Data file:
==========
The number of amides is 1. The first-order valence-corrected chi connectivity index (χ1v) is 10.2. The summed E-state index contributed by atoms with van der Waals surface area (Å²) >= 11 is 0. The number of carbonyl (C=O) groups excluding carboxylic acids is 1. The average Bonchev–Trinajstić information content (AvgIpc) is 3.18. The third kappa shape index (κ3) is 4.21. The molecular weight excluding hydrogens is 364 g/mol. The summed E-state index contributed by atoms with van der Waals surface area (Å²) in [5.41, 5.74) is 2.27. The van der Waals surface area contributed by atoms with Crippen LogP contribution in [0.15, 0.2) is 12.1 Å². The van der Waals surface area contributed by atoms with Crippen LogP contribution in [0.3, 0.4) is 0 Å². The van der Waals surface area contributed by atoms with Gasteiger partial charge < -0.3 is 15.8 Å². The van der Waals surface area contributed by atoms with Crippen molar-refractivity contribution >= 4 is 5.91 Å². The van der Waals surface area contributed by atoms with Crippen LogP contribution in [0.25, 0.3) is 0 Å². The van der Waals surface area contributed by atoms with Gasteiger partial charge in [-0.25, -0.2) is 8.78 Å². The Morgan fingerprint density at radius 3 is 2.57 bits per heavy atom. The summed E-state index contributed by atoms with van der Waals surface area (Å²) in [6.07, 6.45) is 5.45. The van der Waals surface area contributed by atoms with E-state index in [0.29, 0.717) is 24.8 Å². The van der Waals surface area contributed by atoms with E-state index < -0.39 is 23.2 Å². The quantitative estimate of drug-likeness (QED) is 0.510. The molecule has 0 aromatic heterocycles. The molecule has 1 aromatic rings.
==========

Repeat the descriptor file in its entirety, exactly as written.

The number of amides is 1. The first-order valence-corrected chi connectivity index (χ1v) is 10.2. The summed E-state index contributed by atoms with van der Waals surface area (Å²) >= 11 is 0. The number of carbonyl (C=O) groups excluding carboxylic acids is 1. The average Bonchev–Trinajstić information content (AvgIpc) is 3.18. The third kappa shape index (κ3) is 4.21. The molecular weight excluding hydrogens is 364 g/mol. The summed E-state index contributed by atoms with van der Waals surface area (Å²) in [5.41, 5.74) is 2.27. The van der Waals surface area contributed by atoms with Crippen LogP contribution in [0.15, 0.2) is 12.1 Å². The van der Waals surface area contributed by atoms with Crippen LogP contribution in [0.3, 0.4) is 0 Å². The van der Waals surface area contributed by atoms with Gasteiger partial charge < -0.3 is 15.8 Å². The van der Waals surface area contributed by atoms with Crippen molar-refractivity contribution >= 4 is 5.91 Å². The van der Waals surface area contributed by atoms with Crippen LogP contribution in [0.25, 0.3) is 0 Å². The van der Waals surface area contributed by atoms with Gasteiger partial charge in [-0.25, -0.2) is 8.78 Å². The Morgan fingerprint density at radius 3 is 2.57 bits per heavy atom. The summed E-state index contributed by atoms with van der Waals surface area (Å²) in [6.07, 6.45) is 5.45. The van der Waals surface area contributed by atoms with E-state index in [0.29, 0.717) is 24.8 Å². The van der Waals surface area contributed by atoms with E-state index < -0.39 is 23.2 Å². The quantitative estimate of drug-likeness (QED) is 0.510. The molecule has 0 aromatic heterocycles. The molecule has 1 aromatic rings.